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Breakdown

A breakdown is usually seen as the moment when you have reached your ‘breaking point’. When we have reached a point where we are unable to cope with a stressful situation. Although we all experience stress and anxiety, these are usually at levels that are manageable. It is when the stress and anxiety builds up to a level that impacts the individual's life that this is called a breakdown. Mental or nervous breakdown is not a medical term, it is a general term - this is because it isn't a specific condition.

There are different causes of a breakdown, for example, a pre-existing mental illness such as Bipolar Disorder. In Bipolar Disorder the person’s natural cycles of arousal are pushed to their extremes and they need medical help to stabilise their extreme mood swings.

Another form of breakdown can be described as ‘emergence’. This is where the individual is experiencing something new and may not be able to function easily because of the change. This then reaches a breakthrough for the individual because of the transition from an old way of being to a new way of being. The most common trigger of a breakdown is stress. This can be because of a trauma that is recent or that may have been deeply buried.

There are many factors that can contribute to the stress that may lead to a breakdown. Many big life events may push you to a breakdown because you may have difficulty dealing with the stress that they bring. For example, the breakdown of a relationship, loss of job or some other sort of trauma will lead to a lot of stress within your life and you may find that this will push you to a breakdown. Another factor that a lot of people always have to deal with is the stress of work.

Some of these circumstances such as the stress of work may stimulate you and therefore, will help you to achieve at work. These circumstances are healthy because there is a positive outcome to the stress. However, if the stress becomes too much this may lead to a breakdown because the body is unable to cope with the amount of stress and the person has not learnt ways of thinking to cope with the demands.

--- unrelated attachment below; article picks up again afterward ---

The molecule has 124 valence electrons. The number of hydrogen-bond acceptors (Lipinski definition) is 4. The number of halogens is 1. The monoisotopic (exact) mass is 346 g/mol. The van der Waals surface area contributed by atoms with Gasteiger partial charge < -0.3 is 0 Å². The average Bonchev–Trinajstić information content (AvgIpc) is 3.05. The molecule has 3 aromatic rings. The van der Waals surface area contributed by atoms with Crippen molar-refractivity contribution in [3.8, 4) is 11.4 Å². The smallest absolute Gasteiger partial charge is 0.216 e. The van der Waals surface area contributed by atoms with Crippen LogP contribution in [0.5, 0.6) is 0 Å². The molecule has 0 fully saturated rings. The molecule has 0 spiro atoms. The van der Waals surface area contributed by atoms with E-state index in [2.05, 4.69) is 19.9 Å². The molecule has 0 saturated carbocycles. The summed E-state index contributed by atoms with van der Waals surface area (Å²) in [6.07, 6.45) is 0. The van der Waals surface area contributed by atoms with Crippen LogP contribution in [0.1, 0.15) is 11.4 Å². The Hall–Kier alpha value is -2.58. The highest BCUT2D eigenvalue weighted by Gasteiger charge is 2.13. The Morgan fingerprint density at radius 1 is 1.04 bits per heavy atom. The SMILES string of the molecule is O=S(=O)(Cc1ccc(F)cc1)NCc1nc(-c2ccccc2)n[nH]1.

What are the symptoms?

Signs and symptoms of a mental/nervous breakdown are an indication that you have reached your limit. We all have a limit, and there's a limit to how much you can cope with too. Mental and emotional signs and symptoms include:

  • Feelings of isolation - withdrawal from loved ones
  • Difficulty concentrating - getting easily distracted, trouble focusing
  • Low mood, depression, burn-out, emotional outbursts
  • Feelings of detachment - from situations, not feeling like yourself 
  • Hallucinations, flashbacks
  • Thoughts of self harm

Physical signs and symptoms include:

  • Exhaustion - you may lack the energy to complete routine tasks
  • Frequent illness
  • Headaches
  • Insomnia - difficulty sleeping
  • Sweats - hot or cold flushes
  • Muscle Pain - your muscles feel tensed and painful
  • Irregular heart beat - you can feel your heart pounding

Dealing with the root of the problem will help a breakdown. For instance, if the cause is to do with the stresses of your job then you may need to look at a different career path or learn techniques that build your resilience. You may be able to find a solution to the problem yourself, however, professional help should also be considered if you need a little extra help.
 

 

 

The Hope Street Centre is an independent centre located in the attractive rural market town of Sandbach in South Cheshire, with easy access to the M6 motorway and the railway network at Crewe.  The centre is readily accessible from the neighbouring towns of Congleton, Alsager, Middlewich, Holmes Chapel, Knutsford, Crewe, Kidsgrove, Winsford, Northwich, Warrington and Stoke on Trent.

 
Our Address: 10 Hope Street, SANDBACH, Cheshire, CW11 1BA
Telephone:      01270 764003